Pro-Immigration Demonstrations: A Reminder to Obama of a Campaign Promise

One day after Pres. Barack Obama’s inauguration, demonstrations were held across the country to remind the president of his promise to address immigration reform in the first year of his administration. Protesters in Washington D.C. and several other cities also called for an immediate end to government raids aimed a rounding up undocumented immigrants.


Demonstrators in San Antonio (Photo: Express-News)

“Immigrants who lent President Barack Obama their support at the ballot box joined those who cannot vote in marches and prayers, writing letters and raising banners from Miami to Los Angeles to push the issue to the top of Obama’s long to-do list,” The Associated PressJuliana Barbassa reported.

The demonstrations were more of a friendly reminder to the new president from activists who don’t want the issue to be forgotten in the din of the economic crisis. “He was the one who told us that you can dream big,” Altagracia Garcia, 25, told Barbassa at a pre-dawn vigil in front of the U.S. Immigration and Customs Enforcement building in Los Angeles, where demonstrators lit candles and called for and end to immigration enforcement raids.

“Immigrant advocates know their nativist opponents plan to deploy online organizing and viral communication to counter any attempts at immigration reform this year. They intend to seize every opportunity to build momentum on their side,” Marcelo Ballvé wrote for New America Media after covering the demonstration in front of ICE national headquarters in Washington D.C.

“It’s an opportunity to celebrate, but also to point forward to the great need for immigration reform in the months ahead,” Ali Noorani, executive director of the National Immigration Forum, told Ballvé.

The D.C. demonstration featured religious leaders from across the country who conducted a “cleansing” of the ICE building in a symbolic attempt to steer the agency away from the enforcement-only approach that’s been highly criticized by pro-immigrant groups.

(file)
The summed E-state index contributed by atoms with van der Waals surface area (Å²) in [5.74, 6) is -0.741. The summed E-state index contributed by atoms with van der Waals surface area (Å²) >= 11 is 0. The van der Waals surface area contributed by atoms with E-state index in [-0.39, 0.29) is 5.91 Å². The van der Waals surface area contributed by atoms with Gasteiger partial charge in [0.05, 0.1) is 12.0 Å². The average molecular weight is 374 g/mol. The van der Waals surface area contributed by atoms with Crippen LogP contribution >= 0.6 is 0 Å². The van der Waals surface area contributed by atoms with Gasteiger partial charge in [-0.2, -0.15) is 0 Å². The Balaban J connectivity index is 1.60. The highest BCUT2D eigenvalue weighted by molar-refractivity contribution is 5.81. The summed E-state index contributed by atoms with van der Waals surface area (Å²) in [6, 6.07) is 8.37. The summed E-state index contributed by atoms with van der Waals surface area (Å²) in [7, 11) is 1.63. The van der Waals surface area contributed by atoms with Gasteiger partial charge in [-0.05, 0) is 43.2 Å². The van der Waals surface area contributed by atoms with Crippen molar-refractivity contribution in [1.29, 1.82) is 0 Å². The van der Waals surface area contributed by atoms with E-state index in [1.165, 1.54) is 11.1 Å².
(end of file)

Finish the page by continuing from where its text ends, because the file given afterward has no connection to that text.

Activists also “urged Obama to make good on his campaign promise to push through a legalization plan similar to one that former president George W. Bush twice tried unsuccessfully to get through Congress,” The Washington Post reported.

About two dozen people prayed in front of the ICE office in Atlanta to call

In San Antonio, local protesters were joined by others from Austin in front of the ICE building. “Just like he promised to close Guantánamo Bay, we want him to close down Hutto with detained little children,” said Luissana Santibáñez, of the Austin Immigrant Rights Coalition, referring to the ICE family detention center northeast of Austin, according to the San Antonio Express-News. The T. Don Hutto Family Detention Center has been strongly criticized for the treatment detained families receive there. (Obama yesterday signed an order to close the detention camp in Guantanamo Bay within a year.)

In San Francisco, immigrants and their allies surprised attendees to the opening night gala of the San Francisco Ballet, the Chronicle reported. “With the new administration, there’s hope; that’s why we’re here,” said protester Lulu Rodriguez, 28.

The Chronicle’s Tyche Hendricks added,

As Ballet supporters sipped wine in the City Hall rotunda, the voices of the protesters singing Mexican folk songs outside the mayor’s office echoed off the building’s stone walls.